The World’s Biggest Banks May Very Well Grow Even Larger

February 23, 2016, 5:44 PM UTC
A Wells Fargo bank branch on Madison Avenue in Midtown Manhattan,  New York, U.S., on Saturday, April 11, 2015.  Photographer: Craig Warga/Bloomberg *** Local Caption ***
Wells Fargo is one of the big U.S. banks that managed to grow in 2014.
Photograph by Getty Images

Ever since the financial crisis, many outside the wealthy elite (sometimes referred to as populists) have argued that the largest banks are too big and too risky. Minneapolis Federal Reserve president Neel Kashkari recently echoed those beliefs.

Yet if a new Federal Reserve proposal goes through, Wells Fargo and other large banks might get even bigger and riskier, adding billions to their balance sheets that could increase the banks’ risk profiles.

The Federal Reserve says the proposal, which specifies the amount and kind of debt that systemically important large banks must hold, could help make sure that those banks can be wound down without financial assistance from taxpayers. But in a speech delivered in late January, FDIC Vice Chair Tom Hoenig, said “It is difficult to accept that more leverage [i.e. more debt] solves the destabilizing problem of leverage.”

In fact, Hoenig said, the proposal would likely make giant banks even more susceptible to risk. “It is paradoxical to suggest that the best way to manage the effects of excess leverage and financial vulnerability is to require more leverage, potentially raising financial vulnerability.” The proposal, he says, would encourage “the industry and firms to add risks that may be inconsistent with conventional safety and soundness principles.”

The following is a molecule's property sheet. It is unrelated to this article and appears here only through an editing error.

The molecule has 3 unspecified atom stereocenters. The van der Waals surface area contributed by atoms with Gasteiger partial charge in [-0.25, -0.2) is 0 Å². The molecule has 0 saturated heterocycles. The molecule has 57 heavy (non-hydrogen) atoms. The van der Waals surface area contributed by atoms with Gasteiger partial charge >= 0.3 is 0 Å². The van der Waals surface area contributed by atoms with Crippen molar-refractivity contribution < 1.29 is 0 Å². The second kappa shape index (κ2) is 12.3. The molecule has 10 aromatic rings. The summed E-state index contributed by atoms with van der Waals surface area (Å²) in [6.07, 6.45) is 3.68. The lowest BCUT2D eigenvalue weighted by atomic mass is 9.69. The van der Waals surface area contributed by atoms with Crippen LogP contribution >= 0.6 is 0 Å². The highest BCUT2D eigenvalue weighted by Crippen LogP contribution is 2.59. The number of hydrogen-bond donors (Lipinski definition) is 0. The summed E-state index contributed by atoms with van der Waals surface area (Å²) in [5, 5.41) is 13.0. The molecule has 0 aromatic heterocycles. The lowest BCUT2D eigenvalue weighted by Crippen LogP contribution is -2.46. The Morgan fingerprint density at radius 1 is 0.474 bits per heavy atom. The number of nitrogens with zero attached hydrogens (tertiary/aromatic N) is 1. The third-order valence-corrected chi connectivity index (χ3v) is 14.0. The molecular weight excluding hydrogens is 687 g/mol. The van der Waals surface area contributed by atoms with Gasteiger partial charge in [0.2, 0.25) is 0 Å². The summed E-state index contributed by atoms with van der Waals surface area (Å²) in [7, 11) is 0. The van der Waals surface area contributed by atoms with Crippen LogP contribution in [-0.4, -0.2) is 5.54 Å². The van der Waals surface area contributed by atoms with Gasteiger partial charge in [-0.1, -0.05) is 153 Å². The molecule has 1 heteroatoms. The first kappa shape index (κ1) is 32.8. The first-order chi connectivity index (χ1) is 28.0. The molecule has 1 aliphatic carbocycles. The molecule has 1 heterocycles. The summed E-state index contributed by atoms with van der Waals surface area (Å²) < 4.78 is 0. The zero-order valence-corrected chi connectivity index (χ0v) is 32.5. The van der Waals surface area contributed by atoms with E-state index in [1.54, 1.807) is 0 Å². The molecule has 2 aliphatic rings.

The proposal was open to public comments through February 1.

The Federal Reserve estimates that the eight largest systemically important banks have a $120 billion balance sheet shortfall in terms of meeting the new requirements.

While some of the requirements might be satisfied through existing sources of debt, Pri de Silva, senior analyst for U.S. banks at CreditSights, told me he estimates that $60 billion in new debt (or extensions to expiring debt) would be needed to satisfy the requirements at the eight banks. On top of that, he believes, to add cushion, those banks might ultimately need to issue $55 billion to $75 billion more in debt.

At Wells Fargo (WFC), de Silva says it is likely that at least two-thirds of its $46 billion shortfall would be made up with the issuance of new or extended debt. On top of that, Wells Fargo might need to issue an additional $13 billion to $20 billion in debt over time to establish a sufficient cushion to meet the proposal’s requirements.

All of that debt could spell big trouble for big banks. In his speech, Hoenig expressed concern that, “As firms issue large amounts of additional, and more expensive, long-term debt and increase their leverage position, such funds must earn commensurately higher returns to meet debt service and avoid default. Such requirements may encourage banks to acquire higher-yielding and higher-risk assets, or expand into non-bank activities, such as broker-dealer operations.”

There are better solutions for regulators to consider, some of which Hoenig mentioned in his speech. Kashkari also proffered solutions on Feb. 16. He said the banks need to be broken up or consider other “transformational options” to prevent “widespread economic collapse.”

The proposed debt requirements stem from global conversations on how to handle the risks posed by large banks. But just because the world jumps off a cliff, it does not mean the U.S. should follow. Making the largest banks even bigger and riskier makes little sense.

The Federal Reserve says it “intends to consult with the FDIC,” among others, “after it reviews comments on the proposal.” They should talk to Tom Hoenig and others who can counter their current short-sightedness.

Eleanor Bloxham is CEO of The Value Alliance and Corporate Governance Alliance (, an independent board education and advisory firm she founded in 1999. She has been a regular contributor to Fortune since April 2010 and has advised analysts, regulators, shareholders and banks of every size on the economics of financial services.

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